Iowa’s great good fortune is that the state has a quarter of the entire country’s supply of Class I farmland. In short, Iowa has the market cornered on land most of the rest of the United States would kill to have.
Agriculture is one of the major drivers of our economy here in far eastern Iowa, but there are troubling signs the engine needs some adjustment when it comes to diversification and demographics.
Instead of a variety of crop and livestock enterprises to help weather periods of low prices, drought and biological challenges, our agricultural model is one of specialization, concentration and immense capitalization.
An example of just how challenging that model could be was the 2015 bird flu outbreak that saw millions of turkeys and poultry destroyed. Iowa ranks eighth in turkey production and fifth in processing. The avian influenza responsible for the losses was a significant blow to producers and processors that year in an industry tied all too closely with seasonal demand, Thanksgiving.
The Iowa Business Council’s annual “Competitive Dashboard Report” released earlier this year gave the state poor marks for diversity and demographics in agriculture. We ranked only average in economic growth, education, workforce training and governance, health and wellness.
Here in the immediate area we recently passed a sobering milestone. Brutal market conditions in the dairy industry are steadily eroding a vital segment of our farm economy. There are now just slightly over 25 actual dairy operations in Jackson County. Output remains steady in most cases but is ever more concentrated in fewer, larger operations.
That has a ripple effect beyond the farm gate. When a dairy goes out of operation, that’s one less good electric customer, one less feed and equipment customer, one less veterinarian customer. You get the picture. It’s a similar landscape in neighboring counties as well.
Iowa currently ranks 30th in the nation for population growth, an indicator we are exporting our educated children and whole families. We rank 36th in the nation for the rate of population holding a bachelor’s degree. In short, there is a lot of work that needs to be done to reach our potential and meet the needs of a hungry world.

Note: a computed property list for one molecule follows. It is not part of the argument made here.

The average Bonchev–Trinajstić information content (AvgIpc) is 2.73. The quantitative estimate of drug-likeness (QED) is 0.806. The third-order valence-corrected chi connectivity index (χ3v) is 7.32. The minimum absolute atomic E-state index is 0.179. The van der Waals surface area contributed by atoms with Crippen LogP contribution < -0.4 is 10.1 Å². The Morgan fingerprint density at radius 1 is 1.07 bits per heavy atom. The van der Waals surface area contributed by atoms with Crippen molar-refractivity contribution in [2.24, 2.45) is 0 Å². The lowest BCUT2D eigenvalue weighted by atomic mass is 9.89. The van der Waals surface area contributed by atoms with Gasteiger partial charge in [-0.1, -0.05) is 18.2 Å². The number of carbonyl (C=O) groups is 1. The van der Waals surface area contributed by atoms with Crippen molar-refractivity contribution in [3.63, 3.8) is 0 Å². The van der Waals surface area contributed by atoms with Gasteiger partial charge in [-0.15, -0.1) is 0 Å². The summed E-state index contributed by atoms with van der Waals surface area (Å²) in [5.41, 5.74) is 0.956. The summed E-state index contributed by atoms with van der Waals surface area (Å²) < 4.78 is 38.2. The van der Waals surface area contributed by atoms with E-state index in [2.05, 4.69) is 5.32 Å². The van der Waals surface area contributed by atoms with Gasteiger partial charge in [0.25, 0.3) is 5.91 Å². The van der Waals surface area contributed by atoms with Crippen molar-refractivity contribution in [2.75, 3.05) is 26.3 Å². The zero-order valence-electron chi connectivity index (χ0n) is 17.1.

The Iowa Agriculture Literacy Foundation, a consortium of ag interest groups promoting basic understanding of the industry point to the huge disconnect between consumers even in Iowa and knowledge of broad aspects of farming.
One of those key factors is diversification of agricultural products — this at a time when corn and soybeans produced in industrial style agriculture has come to dominate farming in much of Iowa. The state leads nationally in the production of corn, soybeans, pork and eggs.
By contrast, a state like Washington recognizes over 180 crops farmers and ranchers produce in significant commercial volume and value. Granted, the two states have different assets in climate, population and access to markets. From delicate berry crops to potatoes and alfalfa in high density bales for export, diversification empowered agriculture in the Evergreen State.
Washington is the new California when it comes to wine production. Significant new blueberry production is being launched in Washington as the berry gains in public acceptance and awareness as a healthy food alternative.
Just the opposite is occurring here in Iowa. Even in traditional crops already in the mix here we are witnessing declines. Iowa recorded record-low acreages of oats, hay and wheat in 2016-2017. That comes at the same time we witnessed record high acreages of corn and soybeans in 2016.
The damaging price effect of the trade war with China only added to the misery. Despite the president’s belief that trade wars are easily won our trading partners have alternatives.
Two years ago Mexico was Iowa’s and Illinois’s biggest single customer for No. 2 yellow corn. After that country predictably reacted badly to the administration’s mantra Mexico would pay for a wall on the border corn buyers quietly but steadily shifted purchases. Argentina and Brazil were more than willing to fill new orders even though costs were higher in some cases than the American product.
We are perhaps the world’s best corn and soybean growers. Iowa farmers and processors are experts and acknowledged as such. Introducing potential new crop and livestock, developing consumer demand, creating processing and distribution, it’s difficult and risky.
With the average age of farm operators perilously close to 60 years of age it is a sign we are not bringing the next generation into farming at a rate that says there is room for newcomers.
Diversification is a worthy objective. To achieve it means mastering so many details. Corn and soybeans are two crops for which our systems of production, transportation, processing and distribution are finely tuned.
Diversification might provide benefits yet undiscovered.
The introduction of minimum-till and no-till corn and soybeans reduced the use of fossil fuels, loss of surface water and topsoil.
What if some crops, food and feed crops, moved back to their traditional production area in Iowa? What if we didn’t transport fresh produce thousands of miles to Fareway’s and Bender’s supermarkets in Maquoketa and Bellevue? What if we actually knew the farmer who produced that food?
We are headed toward a future in farming on such a scale that operations have little connection with local suppliers, main street businesses, but rather deal on a level comparable to factory production.